The old friends were in their best suits, Ronald “Looney” Barron‘s the color of caramel and Tommie “T-Top” Rivers’ ribbed with pinstripes, a paisley pocket square peeking out just so.
It was uncanny how their lives had mirrored each other’s. They were born months apart, raised in the West Adams area. Both were good athletes, charismatic and bright, and both had squandered it all — rising to the level of “shot caller” in their respective gangs, turning their backs on their childhood friendship, then spending most of their 20s in prison.
Behind bars, they became voracious readers. They were 27 when they got out. Each had one son and one daughter. They both had a second chance, and together, dedicated themselves to forging peace on the streets.
Now here they were, together, one last time.
The mourners were packed around Looney’s body; one had left her tears running down Looney’s cheek. T-Top cleared his throat.
“I’m sorry,” he said. “We need to close the casket.”
When Looney and T-Top got home from prison in 1997, it felt as if their old neighborhood was cracking open a window for the first time after a terrible storm.
Drugs and gangs had seized the impoverished interior of Los Angeles, creating a wave of violence that climaxed with the riots of 1992. Five years later, murder rates were still high but falling markedly. It was a critical moment for the city.
Soon, Darren “Bo” Taylor came calling for Looney and T-Top. Taylor was a former gangbanger too, who had helped quell the riots and become a leading practitioner of gang “intervention,” using street smarts to interrupt cycles of violence. Taylor enrolled Looney and T-Top in a program called Amer-I-Can.
Amer-I-Can came with an imposing, bound curriculum labeled with the words “The Responsibility of Self-Determination” — an owner’s manual of sorts that had been written by educators, psychologists and football legend Jim Brown, the nonprofit’s founder. It was equal parts self-help book, philosophy text, career counseling and bible of practical knowledge, from staying sober to balancing your checkbook.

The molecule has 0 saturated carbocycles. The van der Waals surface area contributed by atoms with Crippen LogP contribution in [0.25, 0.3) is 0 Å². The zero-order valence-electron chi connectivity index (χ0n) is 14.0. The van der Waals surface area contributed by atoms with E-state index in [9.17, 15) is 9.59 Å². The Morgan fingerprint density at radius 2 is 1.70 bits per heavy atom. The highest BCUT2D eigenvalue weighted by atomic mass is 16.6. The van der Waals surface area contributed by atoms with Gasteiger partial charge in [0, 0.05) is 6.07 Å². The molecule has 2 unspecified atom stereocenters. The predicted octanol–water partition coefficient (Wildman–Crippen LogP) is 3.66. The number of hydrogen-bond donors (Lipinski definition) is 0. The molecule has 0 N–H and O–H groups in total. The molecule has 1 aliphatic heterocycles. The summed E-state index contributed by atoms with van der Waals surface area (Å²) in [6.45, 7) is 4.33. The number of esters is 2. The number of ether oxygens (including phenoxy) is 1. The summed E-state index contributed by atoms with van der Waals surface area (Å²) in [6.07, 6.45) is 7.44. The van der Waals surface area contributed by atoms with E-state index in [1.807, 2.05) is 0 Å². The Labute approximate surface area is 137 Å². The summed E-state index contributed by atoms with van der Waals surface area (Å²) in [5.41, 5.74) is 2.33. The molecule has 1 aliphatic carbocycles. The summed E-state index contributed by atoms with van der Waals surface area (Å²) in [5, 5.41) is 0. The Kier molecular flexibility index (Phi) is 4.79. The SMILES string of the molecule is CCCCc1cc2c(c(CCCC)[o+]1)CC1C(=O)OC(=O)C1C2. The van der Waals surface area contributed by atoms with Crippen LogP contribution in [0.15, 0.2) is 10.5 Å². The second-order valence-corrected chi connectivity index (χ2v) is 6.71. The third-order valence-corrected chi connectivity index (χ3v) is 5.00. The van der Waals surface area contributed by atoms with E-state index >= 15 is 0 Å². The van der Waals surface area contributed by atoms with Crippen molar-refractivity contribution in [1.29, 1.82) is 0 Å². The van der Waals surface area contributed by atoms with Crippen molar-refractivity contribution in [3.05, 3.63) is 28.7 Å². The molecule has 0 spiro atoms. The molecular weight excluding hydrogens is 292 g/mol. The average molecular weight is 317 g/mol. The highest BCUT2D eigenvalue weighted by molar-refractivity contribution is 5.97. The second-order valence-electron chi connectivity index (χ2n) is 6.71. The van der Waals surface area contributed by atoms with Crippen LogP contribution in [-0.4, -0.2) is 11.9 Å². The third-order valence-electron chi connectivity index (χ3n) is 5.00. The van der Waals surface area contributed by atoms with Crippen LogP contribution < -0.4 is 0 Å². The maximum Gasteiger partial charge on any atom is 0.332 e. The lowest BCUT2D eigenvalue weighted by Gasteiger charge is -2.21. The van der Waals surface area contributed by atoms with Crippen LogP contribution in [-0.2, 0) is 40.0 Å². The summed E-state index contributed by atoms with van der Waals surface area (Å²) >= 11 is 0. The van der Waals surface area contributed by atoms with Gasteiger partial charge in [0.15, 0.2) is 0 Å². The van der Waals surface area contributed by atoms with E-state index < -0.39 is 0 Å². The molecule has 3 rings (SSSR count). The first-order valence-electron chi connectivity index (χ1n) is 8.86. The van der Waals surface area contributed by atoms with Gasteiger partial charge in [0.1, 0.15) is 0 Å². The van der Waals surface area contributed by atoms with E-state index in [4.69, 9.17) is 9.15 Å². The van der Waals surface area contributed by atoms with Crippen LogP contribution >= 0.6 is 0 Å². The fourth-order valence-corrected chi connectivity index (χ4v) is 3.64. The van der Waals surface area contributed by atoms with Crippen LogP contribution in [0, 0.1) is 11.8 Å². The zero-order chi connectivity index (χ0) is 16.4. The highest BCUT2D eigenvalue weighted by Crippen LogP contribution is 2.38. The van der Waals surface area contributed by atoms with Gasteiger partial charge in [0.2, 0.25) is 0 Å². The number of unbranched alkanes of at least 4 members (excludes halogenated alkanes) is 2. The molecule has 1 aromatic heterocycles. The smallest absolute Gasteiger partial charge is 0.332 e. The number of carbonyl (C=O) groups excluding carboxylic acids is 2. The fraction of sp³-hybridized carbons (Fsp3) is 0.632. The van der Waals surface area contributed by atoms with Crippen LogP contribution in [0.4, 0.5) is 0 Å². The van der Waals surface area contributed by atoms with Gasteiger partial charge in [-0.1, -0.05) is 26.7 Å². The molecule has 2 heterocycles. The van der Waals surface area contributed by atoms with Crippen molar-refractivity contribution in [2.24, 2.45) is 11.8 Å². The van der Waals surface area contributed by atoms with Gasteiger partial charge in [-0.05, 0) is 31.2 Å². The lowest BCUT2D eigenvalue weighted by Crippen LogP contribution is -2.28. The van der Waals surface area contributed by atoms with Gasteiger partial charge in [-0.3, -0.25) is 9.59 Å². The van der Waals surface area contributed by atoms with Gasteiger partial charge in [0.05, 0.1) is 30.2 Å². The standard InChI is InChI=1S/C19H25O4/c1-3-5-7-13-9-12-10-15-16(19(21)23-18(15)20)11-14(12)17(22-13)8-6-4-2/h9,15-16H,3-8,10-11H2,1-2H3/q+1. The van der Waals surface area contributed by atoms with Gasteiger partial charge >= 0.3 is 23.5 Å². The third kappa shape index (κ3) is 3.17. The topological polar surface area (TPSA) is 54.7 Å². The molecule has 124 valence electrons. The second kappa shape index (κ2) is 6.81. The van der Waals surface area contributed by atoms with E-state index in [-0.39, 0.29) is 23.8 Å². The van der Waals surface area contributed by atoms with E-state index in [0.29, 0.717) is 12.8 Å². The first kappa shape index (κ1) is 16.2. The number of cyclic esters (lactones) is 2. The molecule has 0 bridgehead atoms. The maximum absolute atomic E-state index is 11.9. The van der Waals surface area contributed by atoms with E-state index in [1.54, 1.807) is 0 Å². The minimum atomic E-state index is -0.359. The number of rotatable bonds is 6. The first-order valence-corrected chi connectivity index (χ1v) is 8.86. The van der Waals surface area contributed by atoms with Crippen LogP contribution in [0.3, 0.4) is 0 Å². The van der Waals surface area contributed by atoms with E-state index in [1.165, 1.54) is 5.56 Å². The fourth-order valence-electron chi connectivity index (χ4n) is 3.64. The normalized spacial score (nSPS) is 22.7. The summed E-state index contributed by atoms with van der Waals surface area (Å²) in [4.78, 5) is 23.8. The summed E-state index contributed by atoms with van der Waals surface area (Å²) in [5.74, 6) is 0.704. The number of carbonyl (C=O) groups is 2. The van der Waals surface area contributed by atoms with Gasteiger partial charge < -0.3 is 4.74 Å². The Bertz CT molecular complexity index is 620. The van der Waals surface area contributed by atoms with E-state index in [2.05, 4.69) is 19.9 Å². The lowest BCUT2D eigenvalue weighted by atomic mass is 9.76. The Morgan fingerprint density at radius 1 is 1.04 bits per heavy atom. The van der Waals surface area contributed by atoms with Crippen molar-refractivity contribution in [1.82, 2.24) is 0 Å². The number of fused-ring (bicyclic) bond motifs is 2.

“It changed everything,” said T-Top. “It changed the way we thought.”
By 2003, Looney and T-Top had helped forge one of the most significant peace agreements the inner city had ever seen, said leaders of the city’s effort to combat gangs. A dozen traditionally warring gangs came to the table, gangs that claimed neighborhoods stretching from USC to Venice.
Amer-I-Can began sending Looney and T-Top into schools across the city to preach their message; they put scores of at-risk students through the semester-long curriculum. In the classroom, their point of view was unusual and potent.
On one hand, they understood the allure of gangs.
“The lifestyle is addictive,” said T-Top, a former Geer Gang Crip. “It’s the power, the cars, the girls. It’s the respect you get.”
It’s also, he said, “crap.”
African Americans shoot at each other on the street, he said, then band together in prison, then shoot at each other again when they get home. Gang members think they live under their own code of honor, he said, but turn on each other in an instant.
“There’s no morals, no values, no guidance, no structure,” T-Top said. “You get all the way to the top, and there’s nothing there.”
It was a message that resonated with school administrators and students alike. Looney and T-Top were in high demand, Brown said.
“Looney was all about the kids,” T-Top said. “I wish I’d had somebody like him when I was coming up.”
In the schools, Looney and T-Top were a team. If Looney criticized a student’s grades, T-Top would talk about a path toward improvement. If T-Top assailed a student for fighting, Looney would offer reassuring lessons about forgiveness and respect.
“We were best friends. … I knew how to counter what he was saying, and vice versa,” T-Top said. “If I was on ‘em, he’d lift ‘em up. It was a tight operation.”
In December, Amer-I-Can was contracted to counsel students at Frederick Douglass Academy Middle School and gave the job to Looney and T-Top.
The school was on Adams Boulevard, not far from where they grew up. Of the 300 students, 96% were African American and 73% were classified as “socioeconomically disadvantaged.” The school routed students who were “at the greatest risk” into the program, said Karen Anderson, the school’s principal and director.
Looney and T-Top started working with a dozen kids in Room 9, a history classroom whose walls reflected the school’s rigorous academics. Most kids came from broken homes; some of them, even the sixth-graders, could describe the smell of crack cocaine.